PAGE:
Could HHV-6 Be Preventing the Spread of HIV?

Every human body plays host to a wide range of virus and bacteria. Some of them cause illness while others will simply exist in peaceful harmony with the individual and never cause any problems. One of those viruses that does not appear to cause any problems in the infected adult and only a mild rash in infected infants is the human herpes virus 6 or HHV-6. Laboratory cultures have shown evidence that this particular strain of the herpes virus could have an inhibitory effect on the virus which causes HIV, specifically in the early stages of the disease.

HIV in both early and late stages of the disease make use of a receptor complex to bind themselves to target cells and thus to invade the cell to reproduce. The virus usually binds to a receptor known as CD4 on the CD4+ T cell in the human immune system. The earlier form of the virus which dominates the viral load at the earliest stages of infection, before the latent phase, make use of a molecule known as CCR5. These viral cells are later replaced with forms of the virus which bind to a receptor molecule known as CXCR4. For more information on hiv insurance, go to http://www.aidsquote.co.za/

In a test involving human tonsil tissue which had been infected with both HIV-1, the early form of the virus which binds with the CCR5 receptor, as well as HHV-6 found that the HIV was not able to bind as effectively to the CCR5. It appears as though the HHV-6 virus prevents the HIV virus from accessing the CCR5 receptor by producing a molecule known as RANTES which appears to block the CCR5 receptors and thus prevents the HIV from bonding with the cell and thus interrupts the first process in a string of processes critical to the reproduction of the virus. The conclusion that was come to as a result of this study was that HHV-6 may be an integral part in suppressing the reproduction of the HIV virus and thus may assist in preventing the initial infection from progressing into a full blown HIV infection.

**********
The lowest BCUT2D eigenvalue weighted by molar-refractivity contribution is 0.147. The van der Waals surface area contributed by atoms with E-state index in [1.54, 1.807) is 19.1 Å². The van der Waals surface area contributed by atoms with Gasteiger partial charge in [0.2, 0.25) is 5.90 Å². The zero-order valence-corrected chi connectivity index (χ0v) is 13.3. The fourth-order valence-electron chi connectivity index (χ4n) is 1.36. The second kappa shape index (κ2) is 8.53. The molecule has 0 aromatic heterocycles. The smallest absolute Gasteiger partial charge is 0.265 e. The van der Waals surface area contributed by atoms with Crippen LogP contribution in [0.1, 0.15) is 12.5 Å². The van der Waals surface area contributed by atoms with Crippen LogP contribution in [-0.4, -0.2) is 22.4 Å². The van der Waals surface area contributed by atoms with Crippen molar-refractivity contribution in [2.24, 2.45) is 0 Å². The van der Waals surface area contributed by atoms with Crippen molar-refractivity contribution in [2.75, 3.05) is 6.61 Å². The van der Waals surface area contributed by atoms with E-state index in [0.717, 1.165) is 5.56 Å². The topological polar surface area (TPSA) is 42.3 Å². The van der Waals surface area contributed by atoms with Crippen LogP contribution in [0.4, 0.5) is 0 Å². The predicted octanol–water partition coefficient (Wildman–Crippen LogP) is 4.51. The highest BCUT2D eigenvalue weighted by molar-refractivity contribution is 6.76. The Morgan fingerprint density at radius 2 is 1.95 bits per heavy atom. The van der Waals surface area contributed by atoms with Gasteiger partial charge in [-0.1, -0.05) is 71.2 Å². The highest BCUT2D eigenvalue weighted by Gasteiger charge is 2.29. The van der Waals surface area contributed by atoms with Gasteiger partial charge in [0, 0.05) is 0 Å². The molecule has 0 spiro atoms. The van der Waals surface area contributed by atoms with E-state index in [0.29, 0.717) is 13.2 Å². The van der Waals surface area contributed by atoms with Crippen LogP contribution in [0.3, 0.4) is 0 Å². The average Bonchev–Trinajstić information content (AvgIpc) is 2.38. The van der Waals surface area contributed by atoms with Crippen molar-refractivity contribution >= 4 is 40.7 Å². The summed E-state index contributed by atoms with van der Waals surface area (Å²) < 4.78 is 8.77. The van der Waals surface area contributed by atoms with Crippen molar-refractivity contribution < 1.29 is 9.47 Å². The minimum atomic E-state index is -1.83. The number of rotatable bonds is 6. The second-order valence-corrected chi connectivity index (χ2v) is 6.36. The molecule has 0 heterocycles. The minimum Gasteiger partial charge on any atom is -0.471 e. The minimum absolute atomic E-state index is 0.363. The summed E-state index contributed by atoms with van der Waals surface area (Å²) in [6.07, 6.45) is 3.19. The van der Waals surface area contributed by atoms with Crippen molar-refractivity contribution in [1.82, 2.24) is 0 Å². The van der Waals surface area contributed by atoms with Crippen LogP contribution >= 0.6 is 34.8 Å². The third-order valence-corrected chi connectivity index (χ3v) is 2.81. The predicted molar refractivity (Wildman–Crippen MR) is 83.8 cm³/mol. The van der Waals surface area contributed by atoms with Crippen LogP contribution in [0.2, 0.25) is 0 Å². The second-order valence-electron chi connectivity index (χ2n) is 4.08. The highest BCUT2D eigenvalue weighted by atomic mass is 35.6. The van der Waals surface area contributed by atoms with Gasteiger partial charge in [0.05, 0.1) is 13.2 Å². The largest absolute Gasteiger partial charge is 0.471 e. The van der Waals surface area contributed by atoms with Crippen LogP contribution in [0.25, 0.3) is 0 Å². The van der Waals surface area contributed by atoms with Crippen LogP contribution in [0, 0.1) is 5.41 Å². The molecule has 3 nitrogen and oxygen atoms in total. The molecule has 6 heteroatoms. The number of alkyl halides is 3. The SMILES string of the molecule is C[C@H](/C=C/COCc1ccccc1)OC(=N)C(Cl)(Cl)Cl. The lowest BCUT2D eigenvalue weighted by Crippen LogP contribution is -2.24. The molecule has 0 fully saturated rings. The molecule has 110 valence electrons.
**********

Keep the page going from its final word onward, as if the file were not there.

Further research is being done into the manipulation of HHV-6 to treat HIV. It is risky at this point to attempt any actual live use of HHV-6 to slow the spread of HIV infection in the individual. It is possible that attempting to treat HHV-6 may slow the progression of HIV and prevent the CXCR4 variant, however it is also possible that an active HHV-6 infection may prevent or slow the early spread of the HIV virus.

Other microorganisms which have an effect on the spread and reproduction of HIV have also been identified though it is uncertain whether it is the microorganism itself or whether the presence of the microorganism is indicative of other factors which affect the reproduction and spread of HIV. A great deal of further research is required in this field before and concrete conclusions can be draw. It is hoped that this form of research will lead to improved treatment techniques for HIV.

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